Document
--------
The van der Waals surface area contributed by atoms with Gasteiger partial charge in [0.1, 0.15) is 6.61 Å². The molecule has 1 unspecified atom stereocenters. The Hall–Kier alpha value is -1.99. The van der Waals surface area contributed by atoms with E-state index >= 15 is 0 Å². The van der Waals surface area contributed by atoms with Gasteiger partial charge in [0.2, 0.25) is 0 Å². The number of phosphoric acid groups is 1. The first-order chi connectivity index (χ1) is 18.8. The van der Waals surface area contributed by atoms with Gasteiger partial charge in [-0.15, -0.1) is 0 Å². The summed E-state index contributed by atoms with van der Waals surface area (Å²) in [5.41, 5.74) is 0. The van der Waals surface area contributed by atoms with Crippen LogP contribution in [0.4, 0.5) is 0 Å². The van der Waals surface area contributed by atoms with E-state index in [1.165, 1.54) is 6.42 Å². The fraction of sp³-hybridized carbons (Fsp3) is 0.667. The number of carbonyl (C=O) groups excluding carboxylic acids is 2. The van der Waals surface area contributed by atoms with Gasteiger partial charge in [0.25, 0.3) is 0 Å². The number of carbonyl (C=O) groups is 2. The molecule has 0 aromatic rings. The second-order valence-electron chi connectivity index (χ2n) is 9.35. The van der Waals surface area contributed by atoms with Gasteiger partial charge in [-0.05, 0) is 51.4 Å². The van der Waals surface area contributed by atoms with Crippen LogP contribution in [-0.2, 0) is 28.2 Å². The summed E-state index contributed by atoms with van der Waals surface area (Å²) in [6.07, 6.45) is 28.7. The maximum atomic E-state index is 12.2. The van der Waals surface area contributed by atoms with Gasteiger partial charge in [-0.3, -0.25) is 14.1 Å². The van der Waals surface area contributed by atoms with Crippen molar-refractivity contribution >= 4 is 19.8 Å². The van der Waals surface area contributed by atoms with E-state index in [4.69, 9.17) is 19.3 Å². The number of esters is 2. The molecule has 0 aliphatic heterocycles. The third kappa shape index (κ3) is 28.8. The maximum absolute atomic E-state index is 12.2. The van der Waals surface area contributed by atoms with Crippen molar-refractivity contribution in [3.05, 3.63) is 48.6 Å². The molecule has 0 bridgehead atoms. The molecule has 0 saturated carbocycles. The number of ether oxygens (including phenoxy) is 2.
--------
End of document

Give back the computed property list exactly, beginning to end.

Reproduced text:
The van der Waals surface area contributed by atoms with Gasteiger partial charge in [0.1, 0.15) is 6.61 Å². The molecule has 1 unspecified atom stereocenters. The Hall–Kier alpha value is -1.99. The van der Waals surface area contributed by atoms with E-state index >= 15 is 0 Å². The van der Waals surface area contributed by atoms with Gasteiger partial charge in [0.2, 0.25) is 0 Å². The number of phosphoric acid groups is 1. The first-order chi connectivity index (χ1) is 18.8. The van der Waals surface area contributed by atoms with Gasteiger partial charge in [-0.15, -0.1) is 0 Å². The summed E-state index contributed by atoms with van der Waals surface area (Å²) in [5.41, 5.74) is 0. The van der Waals surface area contributed by atoms with Crippen LogP contribution in [0.4, 0.5) is 0 Å². The van der Waals surface area contributed by atoms with E-state index in [1.165, 1.54) is 6.42 Å². The fraction of sp³-hybridized carbons (Fsp3) is 0.667. The number of carbonyl (C=O) groups excluding carboxylic acids is 2. The van der Waals surface area contributed by atoms with Gasteiger partial charge in [0.25, 0.3) is 0 Å². The number of carbonyl (C=O) groups is 2. The molecule has 0 aromatic rings. The second-order valence-electron chi connectivity index (χ2n) is 9.35. The van der Waals surface area contributed by atoms with Gasteiger partial charge in [-0.05, 0) is 51.4 Å². The van der Waals surface area contributed by atoms with Crippen LogP contribution in [-0.2, 0) is 28.2 Å². The summed E-state index contributed by atoms with van der Waals surface area (Å²) in [6.07, 6.45) is 28.7. The maximum atomic E-state index is 12.2. The van der Waals surface area contributed by atoms with Gasteiger partial charge in [-0.3, -0.25) is 14.1 Å². The van der Waals surface area contributed by atoms with Crippen molar-refractivity contribution >= 4 is 19.8 Å². The van der Waals surface area contributed by atoms with E-state index in [4.69, 9.17) is 19.3 Å². The number of esters is 2. The molecule has 0 aliphatic heterocycles. The third kappa shape index (κ3) is 28.8. The maximum absolute atomic E-state index is 12.2. The van der Waals surface area contributed by atoms with Crippen molar-refractivity contribution in [3.05, 3.63) is 48.6 Å². The molecule has 0 bridgehead atoms. The molecule has 0 saturated carbocycles. The number of ether oxygens (including phenoxy) is 2.